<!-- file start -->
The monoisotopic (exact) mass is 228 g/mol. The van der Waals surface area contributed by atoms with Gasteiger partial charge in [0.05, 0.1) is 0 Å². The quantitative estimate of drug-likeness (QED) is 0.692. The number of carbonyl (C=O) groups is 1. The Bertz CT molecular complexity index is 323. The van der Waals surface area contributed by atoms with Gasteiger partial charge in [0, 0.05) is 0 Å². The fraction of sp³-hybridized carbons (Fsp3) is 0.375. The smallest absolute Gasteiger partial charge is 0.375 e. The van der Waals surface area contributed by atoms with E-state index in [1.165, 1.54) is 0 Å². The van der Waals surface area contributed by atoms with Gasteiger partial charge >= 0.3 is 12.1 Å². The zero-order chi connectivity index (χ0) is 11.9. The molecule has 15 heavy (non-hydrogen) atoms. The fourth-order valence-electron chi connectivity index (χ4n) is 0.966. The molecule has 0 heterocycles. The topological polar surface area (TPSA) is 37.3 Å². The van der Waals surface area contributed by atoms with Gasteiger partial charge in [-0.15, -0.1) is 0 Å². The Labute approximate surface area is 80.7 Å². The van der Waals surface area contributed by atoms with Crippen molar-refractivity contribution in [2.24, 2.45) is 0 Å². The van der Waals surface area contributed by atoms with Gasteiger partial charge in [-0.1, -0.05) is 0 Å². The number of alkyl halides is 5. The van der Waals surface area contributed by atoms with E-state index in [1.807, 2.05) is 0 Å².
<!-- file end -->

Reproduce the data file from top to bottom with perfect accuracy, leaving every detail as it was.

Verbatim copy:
The monoisotopic (exact) mass is 228 g/mol. The van der Waals surface area contributed by atoms with Gasteiger partial charge in [0.05, 0.1) is 0 Å². The quantitative estimate of drug-likeness (QED) is 0.692. The number of carbonyl (C=O) groups is 1. The Bertz CT molecular complexity index is 323. The van der Waals surface area contributed by atoms with Gasteiger partial charge in [0, 0.05) is 0 Å². The fraction of sp³-hybridized carbons (Fsp3) is 0.375. The smallest absolute Gasteiger partial charge is 0.375 e. The van der Waals surface area contributed by atoms with E-state index in [1.165, 1.54) is 0 Å². The van der Waals surface area contributed by atoms with Gasteiger partial charge >= 0.3 is 12.1 Å². The zero-order chi connectivity index (χ0) is 11.9. The molecule has 15 heavy (non-hydrogen) atoms. The fourth-order valence-electron chi connectivity index (χ4n) is 0.966. The molecule has 0 heterocycles. The topological polar surface area (TPSA) is 37.3 Å². The van der Waals surface area contributed by atoms with Gasteiger partial charge in [-0.15, -0.1) is 0 Å². The Labute approximate surface area is 80.7 Å². The van der Waals surface area contributed by atoms with Crippen molar-refractivity contribution in [2.24, 2.45) is 0 Å². The van der Waals surface area contributed by atoms with Gasteiger partial charge in [-0.1, -0.05) is 0 Å². The number of alkyl halides is 5. The van der Waals surface area contributed by atoms with E-state index in [1.807, 2.05) is 0 Å².